Wednesday, February 09, 2011
Currently a painting and drawing student at the University of Akron, artist Elizabeth Dunfee makes her exhibit debut outside of the Rubber City with "Manic Growth," appearing Fri 2/11 through Fri 4/1 at SPACES in Cleveland. In recent years the Newark, Ohio native has been exploring the manipulation of natural elements and its effects on our bodies. CoolCleveland talked to Dunfee about her artistic vision, the components of the multimedia "Manic Growth" and her heavy-handed message.
CoolCleveland: Take us through your vision for "Manic Growth."
Elizabeth Dunfee: I'll be talking about how we are essentially destroying ourselves. There are a couple of elements going on that have a specific meaning. There's video and audio, and there's going to be an installation wall mural you'll see when you walk in. You'll see the space is physically cut off from the rest of the gallery so when you walk up to it you're kind of discovering a space, discovering this world that I created. You'll see an installation made up of wood and yarn and plaster sculptures. There will be two videos involved, one will be projected onto the installation and the other will be projected onto the floor. That brings the viewer's attention into that environment and that space.
Sounds very interesting and slightly abstract. What exactly is the message behind "Manic Growth?"
What you will be seeing is a representation of how I view things. For example, how I view pesticides altering our foods and what that is doing to our bodies. Essentially it's causing sickness and disease and this installation is talking about those types of alterations to our environment that we create. So it's an environment that I'm creating that is going to bring the viewer into perspective of what is going on within their own bodies and what's happening within them.
What events in your life led up to you conceiving "Manic Growth?"
It goes back to a year and half ago when I became a vegetarian and started doing a lot of research in the treatment of animals and how our food industry is run; all of that behind-the-scenes kind of thing that people seem to be naďve about. Talking to my friends about it, they would say they understand that all of this horrible stuff is going on with these animals and the pesticides in our food, but they just didn't really care about how that's really harming your body. So it was kind of like a motivation to make a very serious statement about something very serious that's going on right now.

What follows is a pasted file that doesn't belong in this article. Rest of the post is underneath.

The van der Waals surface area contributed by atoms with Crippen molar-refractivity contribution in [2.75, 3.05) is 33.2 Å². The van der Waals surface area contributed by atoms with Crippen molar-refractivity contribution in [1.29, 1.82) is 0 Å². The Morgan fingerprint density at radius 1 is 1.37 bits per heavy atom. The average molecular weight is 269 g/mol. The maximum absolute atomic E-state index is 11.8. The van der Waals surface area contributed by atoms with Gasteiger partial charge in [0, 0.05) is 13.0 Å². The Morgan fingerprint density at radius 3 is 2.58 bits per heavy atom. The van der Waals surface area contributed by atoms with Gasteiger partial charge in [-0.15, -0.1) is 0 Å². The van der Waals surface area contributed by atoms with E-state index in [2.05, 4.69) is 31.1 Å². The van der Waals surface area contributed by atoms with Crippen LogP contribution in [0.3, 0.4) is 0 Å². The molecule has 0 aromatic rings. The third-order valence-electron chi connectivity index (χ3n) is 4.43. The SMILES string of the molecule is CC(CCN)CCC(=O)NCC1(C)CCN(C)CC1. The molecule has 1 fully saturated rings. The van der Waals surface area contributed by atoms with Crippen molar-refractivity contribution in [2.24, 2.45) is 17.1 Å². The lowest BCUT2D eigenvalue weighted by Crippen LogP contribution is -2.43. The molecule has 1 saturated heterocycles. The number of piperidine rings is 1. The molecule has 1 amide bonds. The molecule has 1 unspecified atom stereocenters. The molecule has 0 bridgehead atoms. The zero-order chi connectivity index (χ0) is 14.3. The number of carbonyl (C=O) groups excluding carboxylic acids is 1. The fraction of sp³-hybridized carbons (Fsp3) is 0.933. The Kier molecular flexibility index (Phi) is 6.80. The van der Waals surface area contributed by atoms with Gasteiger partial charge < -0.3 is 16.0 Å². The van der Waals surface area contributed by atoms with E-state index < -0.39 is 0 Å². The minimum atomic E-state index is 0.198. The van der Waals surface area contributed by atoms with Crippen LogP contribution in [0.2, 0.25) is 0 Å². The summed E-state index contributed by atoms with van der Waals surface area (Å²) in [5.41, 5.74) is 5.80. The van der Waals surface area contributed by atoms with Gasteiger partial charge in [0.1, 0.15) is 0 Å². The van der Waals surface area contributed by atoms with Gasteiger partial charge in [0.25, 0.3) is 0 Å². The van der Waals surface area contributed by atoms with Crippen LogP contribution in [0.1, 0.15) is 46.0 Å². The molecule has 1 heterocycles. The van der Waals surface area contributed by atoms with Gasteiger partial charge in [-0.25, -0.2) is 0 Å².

It appears by design the message of "Manic Growth" is very heavy-handed. Is this the case with all of your work?
Normally, no. So this is a complete shift in a way I do my process of my work. I wanted to do something completely different. Like if I hung some watercolors up of cancer cells and the alteration of our bodies, in a way they're beautiful watercolors but you wouldn't get that sense of that environment, that enclosed area as you would with an installation I'm doing at SPACES.
Finally, when people walk away from "Manic Growth" what do you think they'll take away?
I hope they would kind of understand where I'm coming from with living naturally and walk away with some knowledge of what we're doing to ourselves. I believe that we are altering our environment and it's essentially harming us. Basically, I'd like people to be aware of what we're doing to our bodies.
"Manic Growth" appears Fri 2/11 through Fri 4/1 @ SPACES, 2220 Superior Viaduct, Cleveland. Gallery hours are 12 to 5PM Tue through Sun; 12 to 8PM on Thu and they're closed on Mon. Call 216-621-2314. http://SPACESgallery.org.